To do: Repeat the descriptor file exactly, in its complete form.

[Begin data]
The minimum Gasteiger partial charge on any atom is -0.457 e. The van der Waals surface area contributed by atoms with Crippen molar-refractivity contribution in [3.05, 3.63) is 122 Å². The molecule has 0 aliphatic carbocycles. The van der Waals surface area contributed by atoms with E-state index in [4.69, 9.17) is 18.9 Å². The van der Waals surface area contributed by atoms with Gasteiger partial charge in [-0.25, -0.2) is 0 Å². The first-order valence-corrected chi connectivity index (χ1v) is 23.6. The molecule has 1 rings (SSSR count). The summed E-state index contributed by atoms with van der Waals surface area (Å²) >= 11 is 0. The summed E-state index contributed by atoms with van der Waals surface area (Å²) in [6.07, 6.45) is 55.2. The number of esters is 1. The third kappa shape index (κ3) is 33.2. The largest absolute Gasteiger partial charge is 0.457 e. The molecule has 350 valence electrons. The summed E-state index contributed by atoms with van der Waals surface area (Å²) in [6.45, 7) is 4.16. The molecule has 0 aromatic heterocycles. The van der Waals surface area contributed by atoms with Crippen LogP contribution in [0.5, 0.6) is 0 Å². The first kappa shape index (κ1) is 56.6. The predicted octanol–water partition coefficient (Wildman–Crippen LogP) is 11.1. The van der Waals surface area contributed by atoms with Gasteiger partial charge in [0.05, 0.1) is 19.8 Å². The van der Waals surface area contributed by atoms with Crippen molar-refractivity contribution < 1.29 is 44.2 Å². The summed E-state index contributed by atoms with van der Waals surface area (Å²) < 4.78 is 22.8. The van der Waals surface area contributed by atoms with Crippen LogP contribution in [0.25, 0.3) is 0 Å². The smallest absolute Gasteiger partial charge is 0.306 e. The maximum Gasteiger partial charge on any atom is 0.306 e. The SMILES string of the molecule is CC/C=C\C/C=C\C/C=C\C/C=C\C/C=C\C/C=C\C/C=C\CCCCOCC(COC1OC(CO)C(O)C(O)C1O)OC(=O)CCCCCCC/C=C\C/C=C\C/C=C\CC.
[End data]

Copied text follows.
The minimum Gasteiger partial charge on any atom is -0.457 e. The van der Waals surface area contributed by atoms with Crippen molar-refractivity contribution in [3.05, 3.63) is 122 Å². The molecule has 0 aliphatic carbocycles. The van der Waals surface area contributed by atoms with E-state index in [4.69, 9.17) is 18.9 Å². The van der Waals surface area contributed by atoms with Gasteiger partial charge in [-0.25, -0.2) is 0 Å². The first-order valence-corrected chi connectivity index (χ1v) is 23.6. The molecule has 1 rings (SSSR count). The summed E-state index contributed by atoms with van der Waals surface area (Å²) >= 11 is 0. The summed E-state index contributed by atoms with van der Waals surface area (Å²) in [6.07, 6.45) is 55.2. The number of esters is 1. The third kappa shape index (κ3) is 33.2. The largest absolute Gasteiger partial charge is 0.457 e. The molecule has 350 valence electrons. The summed E-state index contributed by atoms with van der Waals surface area (Å²) in [6.45, 7) is 4.16. The molecule has 0 aromatic heterocycles. The van der Waals surface area contributed by atoms with Crippen LogP contribution in [0.5, 0.6) is 0 Å². The first kappa shape index (κ1) is 56.6. The predicted octanol–water partition coefficient (Wildman–Crippen LogP) is 11.1. The van der Waals surface area contributed by atoms with Gasteiger partial charge in [0.05, 0.1) is 19.8 Å². The van der Waals surface area contributed by atoms with Crippen molar-refractivity contribution < 1.29 is 44.2 Å². The summed E-state index contributed by atoms with van der Waals surface area (Å²) < 4.78 is 22.8. The van der Waals surface area contributed by atoms with Crippen LogP contribution in [0.25, 0.3) is 0 Å². The smallest absolute Gasteiger partial charge is 0.306 e. The maximum Gasteiger partial charge on any atom is 0.306 e. The SMILES string of the molecule is CC/C=C\C/C=C\C/C=C\C/C=C\C/C=C\C/C=C\C/C=C\CCCCOCC(COC1OC(CO)C(O)C(O)C1O)OC(=O)CCCCCCC/C=C\C/C=C\C/C=C\CC.